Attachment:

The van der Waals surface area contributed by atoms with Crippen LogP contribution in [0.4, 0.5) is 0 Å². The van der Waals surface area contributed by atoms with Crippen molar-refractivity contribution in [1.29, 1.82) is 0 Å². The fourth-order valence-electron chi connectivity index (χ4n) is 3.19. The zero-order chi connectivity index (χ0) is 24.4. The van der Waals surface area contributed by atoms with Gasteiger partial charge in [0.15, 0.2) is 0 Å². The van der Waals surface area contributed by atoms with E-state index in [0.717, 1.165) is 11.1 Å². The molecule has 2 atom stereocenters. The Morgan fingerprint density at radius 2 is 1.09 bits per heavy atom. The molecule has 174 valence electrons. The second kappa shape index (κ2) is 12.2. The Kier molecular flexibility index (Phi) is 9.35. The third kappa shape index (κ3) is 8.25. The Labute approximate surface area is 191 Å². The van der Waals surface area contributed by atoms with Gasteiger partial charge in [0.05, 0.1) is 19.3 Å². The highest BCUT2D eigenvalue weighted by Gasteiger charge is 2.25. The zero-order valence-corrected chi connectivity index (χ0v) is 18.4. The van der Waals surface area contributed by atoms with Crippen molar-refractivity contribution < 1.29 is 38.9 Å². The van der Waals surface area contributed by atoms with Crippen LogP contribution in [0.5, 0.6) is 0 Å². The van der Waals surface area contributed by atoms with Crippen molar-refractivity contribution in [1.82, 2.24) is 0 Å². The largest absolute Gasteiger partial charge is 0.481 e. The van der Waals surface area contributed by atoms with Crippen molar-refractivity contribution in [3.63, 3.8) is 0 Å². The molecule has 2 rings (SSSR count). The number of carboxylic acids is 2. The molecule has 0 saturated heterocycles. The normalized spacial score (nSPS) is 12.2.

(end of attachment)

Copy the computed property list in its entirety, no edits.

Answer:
The van der Waals surface area contributed by atoms with Crippen LogP contribution in [0.4, 0.5) is 0 Å². The van der Waals surface area contributed by atoms with Crippen molar-refractivity contribution in [1.29, 1.82) is 0 Å². The fourth-order valence-electron chi connectivity index (χ4n) is 3.19. The zero-order chi connectivity index (χ0) is 24.4. The van der Waals surface area contributed by atoms with Gasteiger partial charge in [0.15, 0.2) is 0 Å². The van der Waals surface area contributed by atoms with E-state index in [0.717, 1.165) is 11.1 Å². The molecule has 2 atom stereocenters. The Morgan fingerprint density at radius 2 is 1.09 bits per heavy atom. The molecule has 174 valence electrons. The second kappa shape index (κ2) is 12.2. The Kier molecular flexibility index (Phi) is 9.35. The third kappa shape index (κ3) is 8.25. The Labute approximate surface area is 191 Å². The van der Waals surface area contributed by atoms with Gasteiger partial charge in [0.05, 0.1) is 19.3 Å². The highest BCUT2D eigenvalue weighted by Gasteiger charge is 2.25. The zero-order valence-corrected chi connectivity index (χ0v) is 18.4. The van der Waals surface area contributed by atoms with Crippen molar-refractivity contribution < 1.29 is 38.9 Å². The van der Waals surface area contributed by atoms with Crippen LogP contribution in [0.5, 0.6) is 0 Å². The van der Waals surface area contributed by atoms with Crippen molar-refractivity contribution in [1.82, 2.24) is 0 Å². The largest absolute Gasteiger partial charge is 0.481 e. The van der Waals surface area contributed by atoms with Crippen molar-refractivity contribution in [3.63, 3.8) is 0 Å². The molecule has 2 rings (SSSR count). The number of carboxylic acids is 2. The molecule has 0 saturated heterocycles. The normalized spacial score (nSPS) is 12.2.